I have not used a spring lever machine so I can't comment on them, but an Elektra is on my wish list, and if a good S/H one comes up at the right price I will probably grab it.

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    Other aspects that appeal to me is the compact design, as bench real estate is minimal. I was impressed with the site sponsors, contacting me with in the day of doing a quote. Im currently having 2 coffee's a day, and the other half will have about the same. It should do us for a while to get our fix. All I have to do is to wait for a nice second hand unit to come up in the trade section.

  10. #10
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    I've got a hx giotto evo rotary pump machine and also an old 76 model Europicolla lever as a 2nd machine. Whilst the evo is the daily driver, I regularly use the Europicolla for something different and although it is harder to operate, the coffee it produces is mind blowing once you know what you're doing. I've got no regrets buying a lever machine. To me, the lever machine is like driving an old Italian sports car, harder to drive but when you know how, it's an awesome experience.

  11. #11
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    I have both a Vibiemme Domobar Super (heat exchange machine) and a Europiccola. If I go away, I take the europiccola and a Portaspresso hand grinder (fantastic grinder) but typically at home I just use the Vibiemme as its easier to just walk up anytime and it's ready to go. Where as the Europiccola, I have to turn it on then have a window of opportunity in which to make the coffee before it overheats. It's still a lot of fun and does make a truly great espresso/latte when you get it right, but for me I find you get one shot at it before it overheats and you have to wait for it to cool. Forget entertaining with it. I still use the europiccola at home occasionally when I need a coffee quickly and the Vibiemme isn't on or I actually just want to experience the pleasure and simplicity of the lever.

    Ultimately, it would be up to you whether these limitations you could work with or not.

  12. #12
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    starting with a Europiccola is not the best way, that machine needs a lot of experience.
    I have a Bezzera leva and a Astoria Perla, there are both easier to handle.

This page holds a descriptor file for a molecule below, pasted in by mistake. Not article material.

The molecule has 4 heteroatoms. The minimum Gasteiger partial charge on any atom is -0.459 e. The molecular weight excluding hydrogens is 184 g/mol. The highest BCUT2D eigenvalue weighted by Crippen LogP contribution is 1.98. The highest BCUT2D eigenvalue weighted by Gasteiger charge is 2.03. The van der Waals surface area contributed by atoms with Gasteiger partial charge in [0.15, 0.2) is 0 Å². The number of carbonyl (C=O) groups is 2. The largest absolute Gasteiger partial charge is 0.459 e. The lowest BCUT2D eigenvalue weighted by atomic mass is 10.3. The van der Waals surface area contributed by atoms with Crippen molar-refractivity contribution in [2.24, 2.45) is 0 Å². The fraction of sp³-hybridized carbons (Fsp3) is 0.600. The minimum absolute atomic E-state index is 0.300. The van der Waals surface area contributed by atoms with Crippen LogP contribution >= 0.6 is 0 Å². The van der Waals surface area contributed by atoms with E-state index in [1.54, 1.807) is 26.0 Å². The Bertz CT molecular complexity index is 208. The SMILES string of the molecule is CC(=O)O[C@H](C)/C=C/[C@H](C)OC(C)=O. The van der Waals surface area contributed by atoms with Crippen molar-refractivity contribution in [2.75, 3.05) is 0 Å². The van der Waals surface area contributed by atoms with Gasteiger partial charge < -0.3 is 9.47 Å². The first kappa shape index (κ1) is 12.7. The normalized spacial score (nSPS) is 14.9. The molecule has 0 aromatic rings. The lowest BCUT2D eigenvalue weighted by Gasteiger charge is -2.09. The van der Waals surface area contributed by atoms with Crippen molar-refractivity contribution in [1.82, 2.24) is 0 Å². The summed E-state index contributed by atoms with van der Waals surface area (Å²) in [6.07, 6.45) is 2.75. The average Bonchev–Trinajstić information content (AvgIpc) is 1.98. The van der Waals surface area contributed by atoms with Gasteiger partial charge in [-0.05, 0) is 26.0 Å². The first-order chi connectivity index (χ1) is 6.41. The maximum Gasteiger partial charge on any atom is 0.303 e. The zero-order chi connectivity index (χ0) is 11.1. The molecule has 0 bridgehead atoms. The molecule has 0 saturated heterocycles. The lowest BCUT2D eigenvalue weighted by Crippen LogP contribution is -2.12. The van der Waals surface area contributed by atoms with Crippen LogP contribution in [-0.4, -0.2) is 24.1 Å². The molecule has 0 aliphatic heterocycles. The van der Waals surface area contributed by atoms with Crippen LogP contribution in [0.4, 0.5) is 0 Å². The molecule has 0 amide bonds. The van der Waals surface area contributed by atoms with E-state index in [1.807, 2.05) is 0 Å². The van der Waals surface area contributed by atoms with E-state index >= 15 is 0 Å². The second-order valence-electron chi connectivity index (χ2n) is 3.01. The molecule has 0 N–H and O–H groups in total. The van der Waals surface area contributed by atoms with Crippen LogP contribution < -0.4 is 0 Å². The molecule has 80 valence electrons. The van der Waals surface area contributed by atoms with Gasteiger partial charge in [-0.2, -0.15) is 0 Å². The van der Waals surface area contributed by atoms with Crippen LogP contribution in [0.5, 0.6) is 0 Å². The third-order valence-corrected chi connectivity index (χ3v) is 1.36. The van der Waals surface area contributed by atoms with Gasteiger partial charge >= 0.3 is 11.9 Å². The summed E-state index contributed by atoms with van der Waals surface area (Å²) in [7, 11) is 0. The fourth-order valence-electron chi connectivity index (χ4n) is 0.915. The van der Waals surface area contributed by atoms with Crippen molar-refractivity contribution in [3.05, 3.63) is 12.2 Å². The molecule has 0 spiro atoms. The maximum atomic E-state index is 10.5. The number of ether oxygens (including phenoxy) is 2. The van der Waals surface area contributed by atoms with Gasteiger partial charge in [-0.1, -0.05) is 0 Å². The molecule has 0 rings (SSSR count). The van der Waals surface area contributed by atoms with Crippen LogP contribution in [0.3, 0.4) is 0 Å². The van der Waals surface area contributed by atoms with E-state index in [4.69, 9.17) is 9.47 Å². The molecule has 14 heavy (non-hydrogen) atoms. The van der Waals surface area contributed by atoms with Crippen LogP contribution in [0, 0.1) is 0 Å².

if you start with a Europiccola, you should have a good grinder, at least that makes it a bit easier.

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    I have purchased a Europiccola and Lido E grinder, can't wait for them to arrive. Excited for the steep learning curve!

  14. #14
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    Aaah. Good move. You'll enjoy rapidly improving shots, & within a couple of months you'll wonder what the hoo har is about!

    one last purchase. Jar of Kraft peanut butter: eat or wash out the jar's contents. The plastic jar fits nicely on the lido as a replacement/ spare/ risk free jar.

    that is, unless the lido e has a plastic jar to start with. Can't remember....

  15. #15
    Senior Member speleomike's Avatar
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    Hey

    You will enjoy it lots. I have a La Pav Europiccola from the late 1970's and a modern Ponte Vecchio Lever machine. I like both though I make use of the Vecchio more as it does not overheat as much. Its usually just an espresso for me and a piccolo for the wife. Hopefully I'll find one day an affordable lever machine with a full 58mm PF size.

    The learning curve is not too steep. Just read posts here and watch the many youtube videos and practice. It can make a great shot off coffee - just make sure you use good beans. Popping down to Woolies or Coles for beans to try out in your new machine will lead to disappointment :-) Order in some nice roasted CS beans.

    Best wishes
    Mike

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    I bought my La Pavoni in 1993 and it's still going strong. New gaskets when needed are easy to obtain and fit. There's plenty advice on the web. I will never part with it. And suits me well as I'm the only coffee drinker in the house.
    It did take me about 5 years before I worked out how to pull a consistent good shot, though. However those were the days before YouTube and the web.
    One piece of advice that was given to me, I'll pass on. Don't stick with one basket. Have at least 2. When you're making more than one coffee, it saves a huge amount of time to have filled baskets ready. They just drop in and aren't a tight fit.
    And good luck with your first portafilter sneeze.

  17. #17
    Senior Member speleomike's Avatar
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    > And good luck with your first portafilter sneeze.

    Haha .... I have done that on my Ponte Vecchio :-)
    I notice there are NO Youtube videos of PF sneezes.